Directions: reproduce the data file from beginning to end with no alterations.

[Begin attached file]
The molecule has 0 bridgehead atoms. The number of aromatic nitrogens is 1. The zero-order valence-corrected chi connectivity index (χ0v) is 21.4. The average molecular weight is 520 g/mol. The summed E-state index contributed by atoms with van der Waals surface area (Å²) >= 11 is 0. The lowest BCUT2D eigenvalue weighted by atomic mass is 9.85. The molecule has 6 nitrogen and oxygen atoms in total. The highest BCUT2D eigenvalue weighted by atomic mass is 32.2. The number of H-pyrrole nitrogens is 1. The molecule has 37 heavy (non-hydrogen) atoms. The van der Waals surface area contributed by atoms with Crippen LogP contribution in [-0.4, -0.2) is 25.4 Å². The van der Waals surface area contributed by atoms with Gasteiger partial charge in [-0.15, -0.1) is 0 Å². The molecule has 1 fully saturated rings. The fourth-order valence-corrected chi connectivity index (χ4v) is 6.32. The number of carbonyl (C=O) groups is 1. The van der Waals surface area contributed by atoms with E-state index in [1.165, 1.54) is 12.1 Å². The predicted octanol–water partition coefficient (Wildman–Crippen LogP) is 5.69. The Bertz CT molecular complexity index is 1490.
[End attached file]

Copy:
The molecule has 0 bridgehead atoms. The number of aromatic nitrogens is 1. The zero-order valence-corrected chi connectivity index (χ0v) is 21.4. The average molecular weight is 520 g/mol. The summed E-state index contributed by atoms with van der Waals surface area (Å²) >= 11 is 0. The lowest BCUT2D eigenvalue weighted by atomic mass is 9.85. The molecule has 6 nitrogen and oxygen atoms in total. The highest BCUT2D eigenvalue weighted by atomic mass is 32.2. The number of H-pyrrole nitrogens is 1. The molecule has 37 heavy (non-hydrogen) atoms. The van der Waals surface area contributed by atoms with Crippen LogP contribution in [-0.4, -0.2) is 25.4 Å². The van der Waals surface area contributed by atoms with Gasteiger partial charge in [-0.15, -0.1) is 0 Å². The molecule has 1 fully saturated rings. The fourth-order valence-corrected chi connectivity index (χ4v) is 6.32. The number of carbonyl (C=O) groups is 1. The van der Waals surface area contributed by atoms with E-state index in [1.165, 1.54) is 12.1 Å². The predicted octanol–water partition coefficient (Wildman–Crippen LogP) is 5.69. The Bertz CT molecular complexity index is 1490.